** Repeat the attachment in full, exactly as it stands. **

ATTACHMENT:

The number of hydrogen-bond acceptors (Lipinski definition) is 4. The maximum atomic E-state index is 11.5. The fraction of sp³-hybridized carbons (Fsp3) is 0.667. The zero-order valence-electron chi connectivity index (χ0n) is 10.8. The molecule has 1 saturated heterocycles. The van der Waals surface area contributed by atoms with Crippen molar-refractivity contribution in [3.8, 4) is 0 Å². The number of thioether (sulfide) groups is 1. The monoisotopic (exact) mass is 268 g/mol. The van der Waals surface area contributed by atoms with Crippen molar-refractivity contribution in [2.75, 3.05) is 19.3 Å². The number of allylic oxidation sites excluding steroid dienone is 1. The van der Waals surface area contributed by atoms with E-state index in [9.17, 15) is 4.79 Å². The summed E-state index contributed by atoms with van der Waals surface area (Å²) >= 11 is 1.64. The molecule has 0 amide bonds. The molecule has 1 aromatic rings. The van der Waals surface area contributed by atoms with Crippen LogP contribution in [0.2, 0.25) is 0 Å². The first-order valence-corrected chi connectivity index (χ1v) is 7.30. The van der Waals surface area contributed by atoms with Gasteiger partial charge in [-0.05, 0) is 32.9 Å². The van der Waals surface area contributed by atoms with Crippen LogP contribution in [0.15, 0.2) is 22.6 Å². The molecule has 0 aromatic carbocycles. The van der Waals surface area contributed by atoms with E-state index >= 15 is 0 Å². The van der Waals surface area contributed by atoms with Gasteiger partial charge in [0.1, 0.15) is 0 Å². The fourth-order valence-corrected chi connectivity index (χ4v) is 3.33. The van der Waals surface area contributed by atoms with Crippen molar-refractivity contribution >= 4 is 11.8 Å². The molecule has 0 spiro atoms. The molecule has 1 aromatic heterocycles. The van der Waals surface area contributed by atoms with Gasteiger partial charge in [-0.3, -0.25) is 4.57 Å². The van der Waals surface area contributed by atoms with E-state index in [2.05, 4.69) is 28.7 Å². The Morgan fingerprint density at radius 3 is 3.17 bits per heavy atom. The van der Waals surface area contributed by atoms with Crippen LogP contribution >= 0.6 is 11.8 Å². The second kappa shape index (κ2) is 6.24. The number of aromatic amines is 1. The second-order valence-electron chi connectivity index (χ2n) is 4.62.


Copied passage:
The number of hydrogen-bond acceptors (Lipinski definition) is 4. The maximum atomic E-state index is 11.5. The fraction of sp³-hybridized carbons (Fsp3) is 0.667. The zero-order valence-electron chi connectivity index (χ0n) is 10.8. The molecule has 1 saturated heterocycles. The van der Waals surface area contributed by atoms with Crippen molar-refractivity contribution in [3.8, 4) is 0 Å². The number of thioether (sulfide) groups is 1. The monoisotopic (exact) mass is 268 g/mol. The van der Waals surface area contributed by atoms with Crippen molar-refractivity contribution in [2.75, 3.05) is 19.3 Å². The number of allylic oxidation sites excluding steroid dienone is 1. The van der Waals surface area contributed by atoms with E-state index in [9.17, 15) is 4.79 Å². The summed E-state index contributed by atoms with van der Waals surface area (Å²) >= 11 is 1.64. The molecule has 0 amide bonds. The molecule has 1 aromatic rings. The van der Waals surface area contributed by atoms with Crippen LogP contribution in [0.2, 0.25) is 0 Å². The first-order valence-corrected chi connectivity index (χ1v) is 7.30. The van der Waals surface area contributed by atoms with Gasteiger partial charge in [-0.05, 0) is 32.9 Å². The van der Waals surface area contributed by atoms with Crippen LogP contribution in [0.15, 0.2) is 22.6 Å². The molecule has 0 aromatic carbocycles. The van der Waals surface area contributed by atoms with E-state index >= 15 is 0 Å². The van der Waals surface area contributed by atoms with Gasteiger partial charge in [0.1, 0.15) is 0 Å². The fourth-order valence-corrected chi connectivity index (χ4v) is 3.33. The van der Waals surface area contributed by atoms with Crippen molar-refractivity contribution >= 4 is 11.8 Å². The molecule has 0 spiro atoms. The molecule has 1 aromatic heterocycles. The van der Waals surface area contributed by atoms with Gasteiger partial charge in [-0.3, -0.25) is 4.57 Å². The van der Waals surface area contributed by atoms with E-state index in [2.05, 4.69) is 28.7 Å². The Morgan fingerprint density at radius 3 is 3.17 bits per heavy atom. The van der Waals surface area contributed by atoms with Crippen LogP contribution >= 0.6 is 11.8 Å². The second kappa shape index (κ2) is 6.24. The number of aromatic amines is 1. The second-order valence-electron chi connectivity index (χ2n) is 4.62.